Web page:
The late Roy Halladay had a phenomenal big league career, first north of the border with the Toronto Blue Jays, and later in Philadelphia with the Phillies. The right-hander was a member of eight all-star teams, won a Cy Young award in both leagues, and in 2010, in particular, accomplished some seemingly unfathomable things. That May he threw what at the time was the 20th perfect game in Major League history against the Florida Marlins, striking out 11 in the effort. Halladay would finish that regular season with 21 wins and a 2.44 ERA with a league-leading nine complete games and four shutouts. In Game 1 of the Phillies’ opening playoff series, he cemented his place as the unanimous NL Cy Young choice by no-hitting the Cincinnati Reds.
Homer Bailey has had a little bit of an uneven big league career, sporting a losing career record and a lifetime ERA of 4.56. But when he’s been good, he’s been really really good. Take September 28, 2012, for example. In a home game at Great American Ballpark in Cincinnati, Bailey completely dominated the Pirates, allowing only one walk and one runner to reach on an error. The Reds won the game 1-0 meaning every pitch came with no margin for error. The following July he accomplished the impressive feat of throwing the last two no-no’s in the sport when he held the Giants hitless again in Cincinnati. After the game he issued the amusing quote:”Every dog gets his day twice, I guess.”
Righty Tim Lincecum’s peak was unfortunately short-lived, but at the height of his dominance, he was as good as any pitcher in baseball. In just a few years’ span, Lincecum made four all-star teams, won back-to-back Cy Young awards, and helped the San Francisco Giants earn three World Series rings. And tossed two no-nos against the division-rival Padres. The first came on July 13, 2013, at Petco Park in an effort that was dominant but not efficient. He walked four in the game but more importantly required 148 pitches to get through it. Roughly eleven months later he was a little better. Lincecum allowed just a second-inning walk to San Diego’s Chase Headley on the way to a 4-0 Giants win.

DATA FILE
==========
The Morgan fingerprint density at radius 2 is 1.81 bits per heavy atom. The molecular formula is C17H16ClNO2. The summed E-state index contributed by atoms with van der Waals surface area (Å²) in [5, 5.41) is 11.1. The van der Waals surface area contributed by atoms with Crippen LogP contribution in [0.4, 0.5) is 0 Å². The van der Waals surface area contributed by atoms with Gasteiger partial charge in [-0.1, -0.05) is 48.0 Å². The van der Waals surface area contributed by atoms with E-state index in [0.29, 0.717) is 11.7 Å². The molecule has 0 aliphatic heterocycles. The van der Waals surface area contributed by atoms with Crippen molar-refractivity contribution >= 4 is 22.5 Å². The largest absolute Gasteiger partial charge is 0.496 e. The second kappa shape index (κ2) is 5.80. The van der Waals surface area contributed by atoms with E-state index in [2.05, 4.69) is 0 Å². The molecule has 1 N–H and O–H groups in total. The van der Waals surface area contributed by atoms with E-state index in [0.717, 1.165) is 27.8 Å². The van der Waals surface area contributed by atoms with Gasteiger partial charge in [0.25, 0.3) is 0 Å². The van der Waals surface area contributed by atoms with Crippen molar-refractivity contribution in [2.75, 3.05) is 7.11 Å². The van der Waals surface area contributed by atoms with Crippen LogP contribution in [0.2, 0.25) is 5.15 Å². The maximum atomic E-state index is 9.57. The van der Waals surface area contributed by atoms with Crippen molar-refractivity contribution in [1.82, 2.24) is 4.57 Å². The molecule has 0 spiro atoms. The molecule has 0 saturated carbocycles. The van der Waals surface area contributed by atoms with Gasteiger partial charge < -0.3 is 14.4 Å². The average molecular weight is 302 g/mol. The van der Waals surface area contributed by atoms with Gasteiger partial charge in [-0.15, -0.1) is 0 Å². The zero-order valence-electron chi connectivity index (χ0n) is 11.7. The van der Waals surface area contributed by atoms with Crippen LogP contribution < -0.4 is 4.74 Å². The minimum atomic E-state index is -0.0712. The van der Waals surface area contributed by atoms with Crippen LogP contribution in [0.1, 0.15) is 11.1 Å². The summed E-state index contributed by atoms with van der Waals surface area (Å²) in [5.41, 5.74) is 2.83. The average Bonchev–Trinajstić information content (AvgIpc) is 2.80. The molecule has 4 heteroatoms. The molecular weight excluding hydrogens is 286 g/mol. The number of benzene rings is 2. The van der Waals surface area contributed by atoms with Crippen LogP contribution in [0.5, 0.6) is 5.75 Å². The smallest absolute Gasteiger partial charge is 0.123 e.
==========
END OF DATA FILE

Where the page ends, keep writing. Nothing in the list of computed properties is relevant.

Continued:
For a lot of fans, Mike Fiers name is recognizable mostly for being the whistleblower on the Astros cheating scandal. But he’s had some pretty incredible personal moments during his career. The right-hander had just joined the Astros in 2015, but he quickly endeared himself to his new teammates and fans in just his 4th start. Pitching against the Dodgers, Fiers walked three and struck out 10 while holding Los Angeles’ high-powered offense hitless. It was the 11th no-hitter in Astros franchise history. Four years later while pitching for Oakland, Fiers accomplished the feat again, this time against the Reds in a game that was memorable for more reasons than just Cincinnati’s lack of hits. For starters, the game was delayed for almost two hours due to lightning, and on multiple occasions, Oakland players made fantastic defensive plays to preserve the no-no.